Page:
College orientation is a time to get accustomed to your new school and gear up for the next major step in your education. You’ll be introduced to your new home, and get just a small glimpse of what the next four years of your life will look like. You’ll sit through presentation after presentation of every resource on campus you could possibly need, and everything under the sun… that could also be found on their website. Whether your college orientation is an overnight program, or just for the day, you’re pretty much guaranteed to be exhausted with information by the time it’s over.
If you’re anything like me, the very idea that you’re going to be around 200 strangers (possibly more depending on how your school does orientation), all of whom you’re going to be forced to interact with at some point… college orientation is a thing of absolute nightmares.
In the days leading up to orientation, I frantically searched around the internet for ways to survive it.
At one point I think I was even trying to figure out a way to avoid it altogether. I had so many questions regarding what those two days would entail.
What kinds of things are we going to do?
Am I going to be forced to talk to strangers? How do I make friends?
Can I make friends?
Can I fake my own death and be exempt from orientation altogether?
These kinds of situations are really scary for an introvert like me.
Being catapulted into an entirely different environment where you’re unsure of the circumstances or outcome causes me to overthink every little thing and before I know it, I’m plotting a way to escape the situation altogether. To anyone reading this that’s going stir crazy like I did, reading various articles on what to expect at your college orientation, I’m here to tell you that I survived my college orientation. Here’s how you can, too.
Everyone is in the same boat as you.
It’s really intimidating to suddenly be around people you have never seen or met before, it’s even worse when they all know each other and have a past history with one another. Luckily, that will almost never be the case with anyone at your orientation! Most people don’t know each other and are really nervous about the ungodly amount of people that they don’t know in the room, too. Everyone else is experiencing these embarrassing “icebreaker” games for the very first time… just like you! You’re all in on the humiliation and jitters together!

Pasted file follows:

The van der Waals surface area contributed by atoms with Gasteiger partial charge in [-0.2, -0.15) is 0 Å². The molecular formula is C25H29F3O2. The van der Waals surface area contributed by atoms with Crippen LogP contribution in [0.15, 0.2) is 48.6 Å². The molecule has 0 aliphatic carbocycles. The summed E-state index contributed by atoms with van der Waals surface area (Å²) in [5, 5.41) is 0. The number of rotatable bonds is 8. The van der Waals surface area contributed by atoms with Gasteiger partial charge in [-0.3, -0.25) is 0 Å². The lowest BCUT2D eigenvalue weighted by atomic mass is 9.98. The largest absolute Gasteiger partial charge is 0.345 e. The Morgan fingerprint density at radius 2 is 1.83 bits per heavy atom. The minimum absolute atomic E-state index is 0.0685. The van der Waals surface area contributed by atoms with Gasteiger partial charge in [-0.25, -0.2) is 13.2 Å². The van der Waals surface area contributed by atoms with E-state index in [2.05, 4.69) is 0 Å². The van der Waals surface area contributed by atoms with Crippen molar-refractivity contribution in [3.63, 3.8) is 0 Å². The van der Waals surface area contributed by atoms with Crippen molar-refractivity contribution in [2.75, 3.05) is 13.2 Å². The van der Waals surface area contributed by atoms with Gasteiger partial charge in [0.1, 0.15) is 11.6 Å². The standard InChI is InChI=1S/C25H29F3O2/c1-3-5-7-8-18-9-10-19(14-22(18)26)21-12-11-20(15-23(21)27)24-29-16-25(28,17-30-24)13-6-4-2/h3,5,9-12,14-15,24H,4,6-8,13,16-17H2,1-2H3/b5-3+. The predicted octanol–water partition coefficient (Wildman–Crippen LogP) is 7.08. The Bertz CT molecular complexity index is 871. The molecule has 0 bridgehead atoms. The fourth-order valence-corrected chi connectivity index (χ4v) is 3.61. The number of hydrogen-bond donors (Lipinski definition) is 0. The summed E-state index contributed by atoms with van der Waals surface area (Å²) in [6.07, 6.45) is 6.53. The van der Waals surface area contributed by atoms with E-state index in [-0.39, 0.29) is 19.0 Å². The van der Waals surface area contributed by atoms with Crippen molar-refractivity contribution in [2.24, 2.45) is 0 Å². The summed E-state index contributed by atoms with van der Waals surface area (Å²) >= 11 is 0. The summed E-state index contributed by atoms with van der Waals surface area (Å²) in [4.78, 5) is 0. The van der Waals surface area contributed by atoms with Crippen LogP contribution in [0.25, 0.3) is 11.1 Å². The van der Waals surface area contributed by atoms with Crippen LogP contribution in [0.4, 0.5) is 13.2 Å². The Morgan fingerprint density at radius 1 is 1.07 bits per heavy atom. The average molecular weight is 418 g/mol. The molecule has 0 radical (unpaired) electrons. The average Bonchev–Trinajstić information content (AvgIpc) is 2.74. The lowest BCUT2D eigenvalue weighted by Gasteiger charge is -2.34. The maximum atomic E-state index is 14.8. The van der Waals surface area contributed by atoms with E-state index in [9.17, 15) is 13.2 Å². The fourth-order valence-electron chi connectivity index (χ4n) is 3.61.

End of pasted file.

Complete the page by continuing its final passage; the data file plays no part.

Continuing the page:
Set a small, social goal for yourself.
There’s no need to feel compelled to strike up a conversation with everyone in the room—start small. If someone you haven’t spoken to yet is sitting next to you, just a simple ‘hello’ can cut the awkwardness by a little bit. Try asking them where they’re from and what they’re major is. You’ll either get a series of one-word responses, or you might just end up striking up a conversation! Even if it’s the former, at least that’s one more person that you’ve at least spoken to. They may not end up being your new best friend, but it’s something.
I’m probably my own worst enemy when it comes to involving myself in group activities. I’m not saying you have to get in the middle of a big circle and introduce yourself to the world… but, talking once in awhile may not be the worst idea you’ve ever had. One of my biggest regrets from orientation is not involving myself in our small group discussions as much as I wanted to. I still wonder how many more people I might have connected with if I just opened my mouth and shared my thoughts. Looking back on it, there were people who did actually contribute to the group discussions that I found to have really interesting opinions and it made me want to talk to them.
It’s okay to need time to yourself.
Lastly, remember to breathe. If you’re feeling overwhelmed at any point in time, take a trip to the bathroom or somewhere you can be alone for a few minutes. Collect your thoughts, remind yourself that you’re going to be fine, and offer a few words of encouragement to yourself. Don’t stress out over the small things.
It’s never easy meeting new people when you’re terribly introverted or shy. Try to remind yourself often that you aren’t the only person in the room experiencing this right now, and it’s a couple of days out of your life. You’re all experiencing this for the very first time, and no one is the expert at it. I can honestly say that my college orientation was the longest two days of my life… but, I can also tell you that it wasn’t nearly as bad as I was expecting it to be.
Don’t be afraid of new things or people—you have to start somewhere.